Throughout its development, Boeing’s Starliner faced a series of unfortunate delays. Notably, the most recent delay was due to the discovery of two significant safety hazards on the spacecraft. The first concern involved the load capacity of the parachutes, which are crucial for the safe landing of the crew vehicle. Extensive investigation revealed that the failure load limit of the fabric sections on the parachutes was lower than expected, necessitating rectification to ensure redundancy and safety. The second concern centered around flammable protective tape used to cover wiring harnesses within the Starliner. To mitigate this risk, Boeing carefully removed the tape and implemented necessary barriers or found areas where the tape posed no threat.

Boeing’s priority has always been the safety and reliability of their crew vehicle. In response to the safety concerns, Boeing developed a new parachute system that meets NASA’s meticulous safety standards. The achievement of closing the necessary paperwork for these modifications reaffirms their dedication to providing a secure mode of transportation for astronauts. Mark Nappi, vice president and program manager of Boeing’s Commercial Crew Program, expressed readiness and confidence during the press briefing, highlighting the extensive efforts made to eliminate risks.

The upcoming launch of the Starliner spacecraft to the ISS will mark Boeing’s first crewed mission. This historic flight follows the anomaly encountered during an uncrewed test flight in May 2022 when a thruster used for orbital maneuvering unexpectedly failed. The Starliner’s inaugural uncrewed test in 2019 also faced challenges, resulting in further tests and troubleshooting to ensure the spacecraft’s reliability and performance.

"Boeing's Starliner spacecraft ready for liftoff to the International Space Station"
The crew access arm is seen as it swings into position for Boeing’s CST-100 Starliner spacecraft atop a United Launch Alliance Atlas V rocket at the launch pad at Space Launch Complex 41 ahead of the Orbital Flight Test-2 mission, Wednesday, May 18, 2022 at Cape Canaveral Space Force Station in Florida. Boeing’s Orbital Flight Test-2 will be Starliner’s second uncrewed flight test and will dock to the International Space Station as part of NASA’s Commercial Crew Program. The mission, currently targeted for launch on 6:54 p.m. ET on May 19, will serve as an end-to-end test of the system’s capabilities. Photo Credit: (NASA/Joel Kowsky)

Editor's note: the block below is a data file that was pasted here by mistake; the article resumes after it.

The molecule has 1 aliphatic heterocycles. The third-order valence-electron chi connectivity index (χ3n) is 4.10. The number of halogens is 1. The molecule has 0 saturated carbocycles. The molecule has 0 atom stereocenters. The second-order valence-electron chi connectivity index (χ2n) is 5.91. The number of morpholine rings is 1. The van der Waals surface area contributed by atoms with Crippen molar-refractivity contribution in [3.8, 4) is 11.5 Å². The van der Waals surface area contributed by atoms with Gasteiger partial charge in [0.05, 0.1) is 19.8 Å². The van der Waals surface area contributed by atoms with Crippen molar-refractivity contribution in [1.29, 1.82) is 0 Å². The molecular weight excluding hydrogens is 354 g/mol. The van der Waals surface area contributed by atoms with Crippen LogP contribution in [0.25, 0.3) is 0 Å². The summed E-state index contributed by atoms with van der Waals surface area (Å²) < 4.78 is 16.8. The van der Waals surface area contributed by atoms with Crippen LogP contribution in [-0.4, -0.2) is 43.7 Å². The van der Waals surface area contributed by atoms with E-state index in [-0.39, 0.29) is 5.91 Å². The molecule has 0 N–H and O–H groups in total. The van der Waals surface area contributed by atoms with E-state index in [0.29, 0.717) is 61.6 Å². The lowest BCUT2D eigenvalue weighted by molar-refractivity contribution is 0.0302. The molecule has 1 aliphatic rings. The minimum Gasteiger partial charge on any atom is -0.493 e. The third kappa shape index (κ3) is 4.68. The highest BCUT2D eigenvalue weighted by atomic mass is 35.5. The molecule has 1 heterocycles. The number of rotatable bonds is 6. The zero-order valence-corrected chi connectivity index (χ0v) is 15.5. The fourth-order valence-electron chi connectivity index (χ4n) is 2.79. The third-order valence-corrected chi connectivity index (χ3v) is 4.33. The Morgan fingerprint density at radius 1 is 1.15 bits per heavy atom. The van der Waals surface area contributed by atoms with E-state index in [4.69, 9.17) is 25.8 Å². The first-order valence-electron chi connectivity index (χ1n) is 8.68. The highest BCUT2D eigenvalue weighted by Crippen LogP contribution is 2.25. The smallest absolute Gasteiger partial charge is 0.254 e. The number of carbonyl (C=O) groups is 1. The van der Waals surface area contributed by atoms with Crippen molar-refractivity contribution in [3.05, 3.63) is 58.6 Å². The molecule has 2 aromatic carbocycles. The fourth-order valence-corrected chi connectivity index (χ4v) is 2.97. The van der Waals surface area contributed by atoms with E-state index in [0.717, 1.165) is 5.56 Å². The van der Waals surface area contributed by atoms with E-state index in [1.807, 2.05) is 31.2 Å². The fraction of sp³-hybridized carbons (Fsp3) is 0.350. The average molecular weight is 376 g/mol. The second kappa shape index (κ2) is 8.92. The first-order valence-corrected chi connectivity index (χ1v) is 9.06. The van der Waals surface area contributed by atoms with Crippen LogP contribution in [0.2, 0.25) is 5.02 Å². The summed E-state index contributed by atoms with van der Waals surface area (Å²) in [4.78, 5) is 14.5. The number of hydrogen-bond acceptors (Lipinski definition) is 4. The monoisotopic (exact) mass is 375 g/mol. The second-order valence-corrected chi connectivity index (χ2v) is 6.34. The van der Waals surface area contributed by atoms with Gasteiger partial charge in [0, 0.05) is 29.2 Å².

Boeing’s successful Starliner mission to the ISS will establish them as NASA’s concurrent commercial partner, joining SpaceX in providing transportation to and from the International Space Station. NASA has been primarily relying on SpaceX for crewed trips, reducing dependence on Russia’s Soyuz crew ship. This diversification of transportation options increases redundancy, safety, and autonomy for NASA. While Russia’s recent launch abort highlighted the ongoing importance of multiple commercial partners, Boeing’s readiness and ability to fulfill its role in this context positions NASA to rely on both companies for future orbital trips.

As the Starliner’s launch date approaches, the anticipation around this long-awaited mission grows. Boeing’s dedication to safety and addressing the challenges they encountered paves the way for future advancements in crewed space missions. With the commercial space industry evolving rapidly, NASA’s collaboration with multiple partners ensures reliability, innovation, and continuous progress towards exploring the mysteries of space. The imminent liftoff of the Starliner spacecraft signifies a significant milestone for Boeing, NASA, and the future of human space exploration.

What is the Starliner spacecraft?

The first of two operational Boeing CST-100 Starliner spacecraft, known as Boeing Starliner Spacecraft 2, was developed and constructed as part of NASA’s Commercial Crew Program. Initially planned for its inaugural flight during Boe-CFT, the first crewed test flight of the Starliner spacecraft, it was later rescheduled to perform the Boe-OFT-2 mission due to the partial failure of another CST-100 in Boe-OFT. Additionally, the spacecraft was reassigned to fly Starliner-1 after being originally assigned to the CFT mission.

https://en.wikipedia.org/wiki/Boeing_Starliner_Spacecraft_2

https://gizmodo.com/boeing-starliner-astronaut-flight-flammable-tape-nasa-1851359764

https://stmdailynews.com/category/science/

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  • Rod Washington

    Rod: A creative force, blending words, images, and flavors. Blogger, writer, filmmaker, and photographer. Cooking enthusiast with a sci-fi vision. Passionate about his upcoming series and dedicated to TNC Network. Partnered with Rebecca Washington for a shared journey of love and art.

    View all posts